By God’s grace we will leave those things behind. With His help, with His Holy Spirit, with the call of prophets and Apostles and preachers, we will be encouraged and enabled to turn away from those things and repent—to give up those things as we prepare for Jesus’ arrival. And when that happens, we rejoice, like the people on the banks of the Jordan.
And for those times when we stumble, for those times we sin, for the times we pick up those burdens and start shouldering them again; for the times before we repented, and for the times after, the Lord will still provide for those heavy shadows to be removed. He does this through forgiveness.
When our Lord forgives us, he takes those sins, those dark weighty burdens, off us and He puts them on Jesus. The Mightier One is able to bear those things in ways that we cannot. He carries them for us all the way to the cross, where they are destroyed in His sacrificial death. That’s what He came to do. That’s what we get ready for as we prepare for Christmas, and for His return. He wasn’t born simply to be born. He was born to take away the sins of the world. He was born to pick up what we’ve laid down and to deal with it for us. So we are left only with light and fresh life. The Holy Spirit breathes into us and we are made new again and again.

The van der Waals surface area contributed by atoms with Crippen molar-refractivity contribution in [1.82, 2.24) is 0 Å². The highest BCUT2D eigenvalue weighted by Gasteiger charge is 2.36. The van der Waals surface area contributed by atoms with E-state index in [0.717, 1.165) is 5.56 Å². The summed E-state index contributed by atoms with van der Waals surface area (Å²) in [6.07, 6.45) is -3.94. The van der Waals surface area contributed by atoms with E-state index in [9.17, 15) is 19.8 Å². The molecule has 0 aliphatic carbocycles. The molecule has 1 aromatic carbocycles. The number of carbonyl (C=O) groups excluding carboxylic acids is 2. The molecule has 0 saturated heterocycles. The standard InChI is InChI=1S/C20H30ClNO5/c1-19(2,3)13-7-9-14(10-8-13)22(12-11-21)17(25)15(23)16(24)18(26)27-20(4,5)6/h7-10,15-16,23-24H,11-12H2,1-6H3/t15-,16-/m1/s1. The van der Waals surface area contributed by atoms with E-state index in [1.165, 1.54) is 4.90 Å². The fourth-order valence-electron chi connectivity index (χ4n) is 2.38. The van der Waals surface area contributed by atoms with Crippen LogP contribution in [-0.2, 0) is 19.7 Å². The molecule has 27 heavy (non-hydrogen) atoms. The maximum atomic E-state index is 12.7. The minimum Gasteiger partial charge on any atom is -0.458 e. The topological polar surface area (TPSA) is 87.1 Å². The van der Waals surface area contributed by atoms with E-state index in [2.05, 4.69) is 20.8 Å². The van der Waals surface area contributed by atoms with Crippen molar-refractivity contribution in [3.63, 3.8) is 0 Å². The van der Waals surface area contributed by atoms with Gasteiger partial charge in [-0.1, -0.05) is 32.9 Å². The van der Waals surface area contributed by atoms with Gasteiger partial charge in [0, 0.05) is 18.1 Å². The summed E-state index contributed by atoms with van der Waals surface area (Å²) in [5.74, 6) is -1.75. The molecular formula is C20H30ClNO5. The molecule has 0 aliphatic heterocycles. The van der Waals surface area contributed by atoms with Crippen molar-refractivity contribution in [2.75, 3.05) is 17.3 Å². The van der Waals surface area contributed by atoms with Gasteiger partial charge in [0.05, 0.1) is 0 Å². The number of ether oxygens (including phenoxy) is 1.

So remember your Baptism, when this was first made yours. Hear John talk about the washing of rebirth and renewal in the water and Word, when you were given forgiveness and faith. Come to the Lord’s table and have the burden of your mistakes, your sins, and the pressures of this world removed from you. Hear the absolution of your Lord, spoken in the stead and by the command of the Lord Jesus, as He takes the heaviness of your darkness from you. Be strengthened by the Mightier One to lay down those things, to give them up. And when you let them go, when He takes them from you, He will make you ready. He will make you free to meet Him. In the name of Jesus, who has come and is coming again. Amen.